Just like the world isn’t flat, neither is space. But how to convey that to humans who can’t see the depth of objects that are millions of miles away? The authors of the new #1 book, Welcome to the Universe in 3D: A Visual Tour, came up with a clever way for humans to see the three-dimensional space without the need for high technology gizmos.
This sturdy book features 3D images of planets, moons, and stars. One of its unique features is its built-in 3D glasses that provide depth and a new way of seeing the universe. For those too young to read the captions or those who want to focus on the visual experience, there is an associated audio narration given by one of the co-authors, Neil deGrasse Tyson.¹
This book could be considered upgradable, as the built-in 3D viewer is able to view images projected from a smartphone or tablet, as demonstrated in the above interview by Princeton Professor and co-author, Robert J. Vanderbei. Vanderbei’s love for astronomy, science, and math is palpable in the above interview. By creating tools like this book Vanderbei is making science and math interesting for people of all ages and abilities.
- 00:26 – Vanderbei demonstrates how the 3D glasses work
- 02:20 – There are many techniques for capturing 3D images when objects are millions of miles away. Vanderbei explains a few of them.
- 05:41 – Once, Vanderbei and his friend captured the same image at the same time, thousands of miles away providing a 3D image of the Venus transit.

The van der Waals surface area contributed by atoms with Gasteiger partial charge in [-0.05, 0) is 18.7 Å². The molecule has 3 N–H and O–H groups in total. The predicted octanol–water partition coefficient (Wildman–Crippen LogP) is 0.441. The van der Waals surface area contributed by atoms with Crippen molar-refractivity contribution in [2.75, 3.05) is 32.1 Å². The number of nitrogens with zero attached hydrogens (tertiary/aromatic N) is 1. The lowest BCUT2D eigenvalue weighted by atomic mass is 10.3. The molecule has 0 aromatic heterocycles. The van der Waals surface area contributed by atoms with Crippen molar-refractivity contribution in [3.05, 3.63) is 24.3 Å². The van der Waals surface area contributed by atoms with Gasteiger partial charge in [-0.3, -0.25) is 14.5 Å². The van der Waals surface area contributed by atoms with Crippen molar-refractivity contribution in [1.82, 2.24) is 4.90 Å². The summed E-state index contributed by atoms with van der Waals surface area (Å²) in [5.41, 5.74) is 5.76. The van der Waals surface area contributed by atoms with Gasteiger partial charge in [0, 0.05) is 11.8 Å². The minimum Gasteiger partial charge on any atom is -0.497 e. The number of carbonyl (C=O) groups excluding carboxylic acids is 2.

- 08:47 – Vanderbei talks about his motivation for the book as well as his eyesight that allows him to see two distinct images, instead of one.
- 11:01 – He describes how he and his co-authors came up with the concept for the book.
- 17:54 – Vanderbei once saw the sunset on Lake Michigan (PDF) and that inspired a calculation showing that the world is, indeed, round.
- 22:11 – Vanderbei makes a convincing case that there is an innate understanding of some of the principles having to do with how we see the universe.
- 25:57 – The book had only been out for a few days at the time of this interview, but had gone to #1 on the Amazon bestseller list. The initial boost was, no doubt, to Neil deGrasse Tyson’s appearance on the Late Show with Stephen Colbert (YouTube).
- 27:39 – Vanderbei demonstrates how the book can be used with a smartphone.
¹ The other two co-authors of the book are Michael A. Strauss, professor of astrophysical sciences at Princeton University, and J. Richard Gott, professor emeritus of astrophysical sciences at Princeton.
² The source of some of the images inserted in the above video is the 2022 Ng? Whet? Resources website at https://www.ngawhetu.nz/index.php/stellar-distance-hdn?showall=1